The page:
One of the things that is a real privilege about being from a family of writers is having the opportunity to read raw, unedited first drafts. There is something very exciting about how those first thoughts and forays into a deep, rich imagination make the transition from brain to paper (or screen). I’m told that I’m bad for laughing at the mistakes that people make, and a first draft is always a great opportunity to do that too! The best example was almost certainly one of my own:
High Fantasy novel I wrote as a child/teenager/young adult: The king was returning from a big battle and about to enter the capital city with his annihilated army. Naturally, he was concerned, so he said, “how can I tell them that their sons and fathers will be returning?”
So, since then, I’ve been known for missing out “not”s in sentences.
Of course, when you have passed that exciting First Draft Stage and you’re beginning to look at preparing the book for going out into the wider world, the first edit that you need to do is going to deal solely with proofreading. All the accidentally hilarious bits have to go, and you’re left with a manuscript which is much more like what was originally intended. I would suggest that you really need the work printed for this, although it can just be on a standard printer and look like a big pile of A4 paper.
The following edits will be more contentious. For these, I strongly suggest getting a book bound so that the editor (whether professional, semi-professional or amateur) can experience your manuscript as a book. These will be content edits, although they will also get into the nitty gritty of things like sentence structure. With Crowvus, I have done a few of these edits, and the books that I edited are kept as treasure trove: this was the moment where an amazing story by a talented writer was turned into an actual book. I always say “one day they’ll be worth something”, but really they’re worth something now: they are timecapsules!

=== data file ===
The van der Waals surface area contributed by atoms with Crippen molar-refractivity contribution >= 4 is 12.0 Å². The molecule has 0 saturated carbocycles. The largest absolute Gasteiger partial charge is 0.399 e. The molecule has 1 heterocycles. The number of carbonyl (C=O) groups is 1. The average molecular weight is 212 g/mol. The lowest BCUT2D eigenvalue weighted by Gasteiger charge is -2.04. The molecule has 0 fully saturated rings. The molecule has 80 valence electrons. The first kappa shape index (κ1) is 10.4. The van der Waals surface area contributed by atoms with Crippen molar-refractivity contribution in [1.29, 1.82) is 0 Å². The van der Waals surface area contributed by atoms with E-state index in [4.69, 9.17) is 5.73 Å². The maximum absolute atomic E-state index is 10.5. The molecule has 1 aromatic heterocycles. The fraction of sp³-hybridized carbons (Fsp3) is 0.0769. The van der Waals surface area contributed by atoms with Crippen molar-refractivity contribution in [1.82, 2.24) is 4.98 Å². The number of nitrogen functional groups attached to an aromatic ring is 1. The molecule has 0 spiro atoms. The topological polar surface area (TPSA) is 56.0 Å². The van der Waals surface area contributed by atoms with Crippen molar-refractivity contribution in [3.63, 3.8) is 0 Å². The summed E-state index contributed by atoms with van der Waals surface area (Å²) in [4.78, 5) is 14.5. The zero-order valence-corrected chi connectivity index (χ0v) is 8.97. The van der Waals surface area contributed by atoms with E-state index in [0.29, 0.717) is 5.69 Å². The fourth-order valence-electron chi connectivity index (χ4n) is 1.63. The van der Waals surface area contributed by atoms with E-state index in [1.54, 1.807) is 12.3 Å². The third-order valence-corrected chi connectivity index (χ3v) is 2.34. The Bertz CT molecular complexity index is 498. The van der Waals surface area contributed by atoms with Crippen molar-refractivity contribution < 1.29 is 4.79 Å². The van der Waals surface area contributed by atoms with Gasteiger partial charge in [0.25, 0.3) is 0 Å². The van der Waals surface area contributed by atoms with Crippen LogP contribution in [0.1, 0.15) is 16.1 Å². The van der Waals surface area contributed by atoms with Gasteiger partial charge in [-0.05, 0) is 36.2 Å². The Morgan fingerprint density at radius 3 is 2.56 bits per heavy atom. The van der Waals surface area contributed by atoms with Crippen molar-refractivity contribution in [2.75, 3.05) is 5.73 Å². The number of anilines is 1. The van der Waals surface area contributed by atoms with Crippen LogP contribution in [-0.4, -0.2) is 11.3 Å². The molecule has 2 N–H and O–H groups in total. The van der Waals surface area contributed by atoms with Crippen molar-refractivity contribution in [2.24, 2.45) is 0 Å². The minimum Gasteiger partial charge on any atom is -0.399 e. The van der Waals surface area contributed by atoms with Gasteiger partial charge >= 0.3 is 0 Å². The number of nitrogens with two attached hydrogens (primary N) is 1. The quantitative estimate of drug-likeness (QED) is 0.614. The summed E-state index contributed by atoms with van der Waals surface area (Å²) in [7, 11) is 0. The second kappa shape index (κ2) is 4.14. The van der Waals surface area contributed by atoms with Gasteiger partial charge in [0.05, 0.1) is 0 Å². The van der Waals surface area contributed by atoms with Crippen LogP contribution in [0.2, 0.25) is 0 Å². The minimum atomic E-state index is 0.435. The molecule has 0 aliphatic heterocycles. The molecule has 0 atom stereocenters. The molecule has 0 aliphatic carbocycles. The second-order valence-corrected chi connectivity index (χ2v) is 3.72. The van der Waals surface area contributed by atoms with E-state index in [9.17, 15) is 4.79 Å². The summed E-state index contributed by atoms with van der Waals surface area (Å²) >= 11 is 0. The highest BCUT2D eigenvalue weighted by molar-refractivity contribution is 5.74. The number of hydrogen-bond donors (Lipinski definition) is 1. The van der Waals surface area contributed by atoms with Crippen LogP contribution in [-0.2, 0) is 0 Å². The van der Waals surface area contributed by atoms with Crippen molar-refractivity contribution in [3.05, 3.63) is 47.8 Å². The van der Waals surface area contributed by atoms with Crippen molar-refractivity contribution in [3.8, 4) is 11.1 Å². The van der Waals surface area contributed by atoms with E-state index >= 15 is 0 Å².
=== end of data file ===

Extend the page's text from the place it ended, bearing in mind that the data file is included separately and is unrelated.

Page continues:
The conversations which stem from these edits is where your editor needs to have a relationship with the author which allows for frank conversation without descending into arguments. Anything that the editor suggests, the author needs to either agree with or else provide a strong reason why it should remain the same.
Remember, authors: the editor has their own view of your story too. I remember editing Beneath Black Clouds and White, having already edited Day’s Dying Glory and read two other manuscripts in the same series. For those who don’t know, Doctor Fotherby features heavily in them. I was nearly at the end of editing the book when suddenly the author wrote something about his “dark hair”. Hold on, wait a minute and hold your horses! I was most indignant about this: I had always imagined the good doctor to be fair-haired (I think, in my head, I based him on someone I knew from work!) and being told I had got his physical appearance wrong at this stage was just too much! Probably unsurprisingly, given how tenacious I am, this was removed from the book.
Being an editor is a tricky business, but working with authors to edit their work is one of the most rewarding things you can do in publishing. If you find yourself on this side of the manuscript, be prepared to make your author see their work in a way they hadn’t realised. I don’t believe in the “author is dead” theory, but they are certainly not the only ones whose imaginations are invested the fantastic manuscripts they have written.